The Amanda statue is Kerteminde's landmark. Designed by artist Robert Lund Jensen in 1954, it symbolises the lovely daughters of Kerteminde; bubbly and bright.
The story of Amanda was inspired by a girl born Sophie Krag. She was a young girl from Kerteminde, who suffered a rather sorry fate, becoming ill and dying aged just 40.
One of eight children, she was the daughter of clockmaker Edvard Krag and his wife Marie Catrine Ovesen Wittrock. At the age of 20, she travelled to Copenhagen to become an actress, like her sister Augusta Møller.
She was given a place as a revue actress at Nørrebro theatre, and soon became part of the "acting circle", and engaged to writer Anton Melbye, who was 10 years her senior.'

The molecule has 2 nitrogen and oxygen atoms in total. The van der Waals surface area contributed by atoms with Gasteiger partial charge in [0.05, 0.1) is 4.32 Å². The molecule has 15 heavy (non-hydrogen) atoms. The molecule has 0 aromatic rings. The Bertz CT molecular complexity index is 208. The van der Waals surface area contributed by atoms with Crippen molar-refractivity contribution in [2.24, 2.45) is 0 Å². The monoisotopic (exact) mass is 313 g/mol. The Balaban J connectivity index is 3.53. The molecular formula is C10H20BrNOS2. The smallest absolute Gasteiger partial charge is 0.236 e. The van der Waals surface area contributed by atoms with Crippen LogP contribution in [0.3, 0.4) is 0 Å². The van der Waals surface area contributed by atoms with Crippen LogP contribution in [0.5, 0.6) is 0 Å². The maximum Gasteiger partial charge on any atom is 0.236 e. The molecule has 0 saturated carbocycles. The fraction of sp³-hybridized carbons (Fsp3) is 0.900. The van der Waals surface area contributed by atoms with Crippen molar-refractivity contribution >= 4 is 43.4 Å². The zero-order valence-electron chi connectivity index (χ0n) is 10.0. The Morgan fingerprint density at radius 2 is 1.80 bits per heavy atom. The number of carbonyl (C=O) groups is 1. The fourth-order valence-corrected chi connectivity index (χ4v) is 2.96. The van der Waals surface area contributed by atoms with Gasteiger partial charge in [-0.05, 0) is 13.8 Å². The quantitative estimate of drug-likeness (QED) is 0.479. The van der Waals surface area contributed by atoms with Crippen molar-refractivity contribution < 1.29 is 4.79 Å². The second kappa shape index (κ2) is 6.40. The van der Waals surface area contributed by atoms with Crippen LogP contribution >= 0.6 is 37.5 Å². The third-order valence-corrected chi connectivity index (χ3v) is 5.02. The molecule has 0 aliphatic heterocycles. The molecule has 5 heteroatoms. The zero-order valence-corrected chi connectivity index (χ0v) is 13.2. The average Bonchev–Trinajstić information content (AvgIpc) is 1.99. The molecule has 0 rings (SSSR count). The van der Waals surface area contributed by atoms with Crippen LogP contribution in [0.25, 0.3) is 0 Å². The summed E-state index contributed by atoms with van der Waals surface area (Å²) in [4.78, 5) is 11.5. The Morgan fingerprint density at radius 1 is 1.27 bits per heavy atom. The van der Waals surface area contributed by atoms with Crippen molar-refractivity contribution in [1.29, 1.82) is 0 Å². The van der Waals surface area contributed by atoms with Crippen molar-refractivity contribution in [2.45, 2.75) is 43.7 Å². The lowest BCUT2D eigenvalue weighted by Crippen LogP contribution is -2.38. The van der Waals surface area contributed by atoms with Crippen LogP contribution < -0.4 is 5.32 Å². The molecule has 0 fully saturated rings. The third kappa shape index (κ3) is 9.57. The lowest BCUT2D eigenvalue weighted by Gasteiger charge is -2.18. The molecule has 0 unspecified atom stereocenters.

The story goes that she met an old acquaintance from Kerteminde, law student Wilhelm Nielsen, and enjoyed a brief flirtation with him, despite being engaged. The engagement was called off, causing a scandal among the bourgeoisie, and in 1893, one of Anton's good friends, the composer Axel Schwanenflügel, wrote the now famous song "Harper i luften" (harps in the air) for the winter revue,
a song with the well-known first line "Min Amanda var fra Kerteminde" (my Amanda was from Kerteminde).
Naturally, the town of Kerteminde has long since forgiven its "Amanda" for her treacherous excesses and honoured her with a statue symbolising Kerteminde's lovely daughters who – as bright and bubbly as they are – should be loved.
The name Amanda is Latin and means: the one who should be loved.